This is a high quality book of the original classic edition. It was previously published by other bona fide publishers, and is now, finally, back in print. This is a freshly published edition of this culturally important work, which is now, at last, again available to you.Enjoy this classic work. These few paragraphs distill the contents and gives you a short overview and insight of this work and the author's style: If you use the bread dough, you will need to dredge in a little more flour on account of the eggs, but not very much; then set to rise as for rolls, work it down twice or thrice, then turn the dough out on the molding board lightly floured, roll it as you would pie-crust into pieces six inches square, and quarter of an inch thick, make two sharp, quick cuts across it from corner to corner, and you will have from each square four three-cornered pieces of paste; spread each thinly with soft butter, flour lightly, and roll up very lightly from the wide side, taking care that it is not squeezed together in any way; lay them on a tin with the side on which the point comes uppermost, and bend round in the form of a horseshoe; these will take some time to rise; when they have swollen much and look light, brush them over with white of egg (not beaten) or milk and butter, and bake in a good oven. Kringles are made from the same recipe, but with another egg and two ounces of sugar (powdered) added to the dough when first set to rise; then, when well risen two or three times, instead of rolling with a pin as for horns, break off pieces, roll between your hands as thick as your finger, and form into figure eights, rings, fingers; or take three strips, flour and roll them as thick as your finger, tapering at each end; lay them on the board, fasten the three together at one end, and then lay one over the other in a plait, fasten the other end, and set to rise, bake; when done, brush over with sugar dissolved in milk, and sprinkle with sugar. ...one pound of fine flour; add no salt if your butter is salted; then take enough water (to which you may add the well-beaten white of an egg, but it is not absolutely necessary) to make the flour into a smooth, firm dough; it must not be too stiff, or it will be hard to roll out, or too soft, or it will never make good paste; it should roll easily, yet not stick; work it till it is very smooth, then roll it out till it is half an inch thick; now lay the whole of the butter in the center, fold one-third the paste over, then the other third; it is now folded in three, with the butter completely hidden; now turn the ends toward you, and roll it till it is half an inch thick, taking care, by rolling very evenly, that the butter is not pressed out at the other end; now you have a piece of paste about two feet long, and not half that width; flour it lightly, and fold over one third and under one third, which will almost bring it to a square again; turn it round so that what was the side is now the end, and roll. ...And now to the handling of it: It must only be touched by the lightest fingers, every cut must be made with a sharp knife, and done with one quick stroke so that the paste is not dragged at all; in covering a pie dish or patty pan, you are commonly directed to mold the paste over it as thin as possible, which conveys the idea that the paste is to be pressed over and so made thin; this would destroy the finest paste in the world; roll it thin, say for small tartlets, less than a quarter of an inch thick, for a pie a trifle thicker, then lay the dish or tin to be covered on the paste, and cut out with a knife, dipped in hot water or flour, a piece a little larger than the mold, then line with the piece you have cut, touching it as little as possible; press only enough to make the paste adhere to the bottom, but on no account press the border.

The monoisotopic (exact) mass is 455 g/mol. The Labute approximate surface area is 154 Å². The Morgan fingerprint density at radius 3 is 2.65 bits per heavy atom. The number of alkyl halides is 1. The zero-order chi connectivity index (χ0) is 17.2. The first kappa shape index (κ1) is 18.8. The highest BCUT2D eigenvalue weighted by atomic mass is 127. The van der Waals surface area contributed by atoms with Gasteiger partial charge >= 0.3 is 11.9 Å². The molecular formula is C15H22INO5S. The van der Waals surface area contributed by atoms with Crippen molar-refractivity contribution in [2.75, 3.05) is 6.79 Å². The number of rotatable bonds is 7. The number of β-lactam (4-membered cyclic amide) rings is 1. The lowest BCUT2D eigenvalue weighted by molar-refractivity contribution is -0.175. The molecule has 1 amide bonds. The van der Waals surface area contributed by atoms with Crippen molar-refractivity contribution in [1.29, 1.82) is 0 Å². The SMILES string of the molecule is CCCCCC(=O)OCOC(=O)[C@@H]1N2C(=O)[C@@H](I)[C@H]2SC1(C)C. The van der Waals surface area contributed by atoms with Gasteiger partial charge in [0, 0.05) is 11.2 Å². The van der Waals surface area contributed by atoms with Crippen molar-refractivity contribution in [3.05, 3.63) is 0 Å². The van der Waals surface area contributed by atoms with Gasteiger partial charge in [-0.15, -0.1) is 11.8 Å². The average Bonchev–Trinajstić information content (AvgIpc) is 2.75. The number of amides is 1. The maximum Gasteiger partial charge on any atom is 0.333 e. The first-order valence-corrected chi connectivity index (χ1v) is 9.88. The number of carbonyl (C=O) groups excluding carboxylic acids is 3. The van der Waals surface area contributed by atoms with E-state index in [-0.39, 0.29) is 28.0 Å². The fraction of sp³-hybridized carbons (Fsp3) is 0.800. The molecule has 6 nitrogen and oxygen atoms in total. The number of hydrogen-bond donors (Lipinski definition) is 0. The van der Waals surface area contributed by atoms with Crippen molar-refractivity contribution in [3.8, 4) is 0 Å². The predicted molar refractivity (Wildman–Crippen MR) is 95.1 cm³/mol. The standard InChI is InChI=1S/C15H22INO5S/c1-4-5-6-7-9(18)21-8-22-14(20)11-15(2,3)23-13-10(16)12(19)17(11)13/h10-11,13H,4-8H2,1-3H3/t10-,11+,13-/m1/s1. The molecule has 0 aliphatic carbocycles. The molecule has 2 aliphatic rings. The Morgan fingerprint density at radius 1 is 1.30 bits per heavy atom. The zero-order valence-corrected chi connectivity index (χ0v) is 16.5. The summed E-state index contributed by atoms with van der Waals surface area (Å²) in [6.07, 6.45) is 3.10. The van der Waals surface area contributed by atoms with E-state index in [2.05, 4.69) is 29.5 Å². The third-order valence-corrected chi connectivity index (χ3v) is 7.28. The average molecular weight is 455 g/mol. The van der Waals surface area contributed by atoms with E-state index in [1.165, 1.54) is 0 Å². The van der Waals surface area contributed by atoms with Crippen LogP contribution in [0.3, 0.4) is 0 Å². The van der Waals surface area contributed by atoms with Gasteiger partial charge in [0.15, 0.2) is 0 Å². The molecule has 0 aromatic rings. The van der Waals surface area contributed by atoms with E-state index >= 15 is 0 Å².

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Published by: Emereo Publishing on Nov 06, 2012
Copyright:Traditional Copyright: All rights reservedISBN:9781743387122
List Price: $15.96

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10/31/2014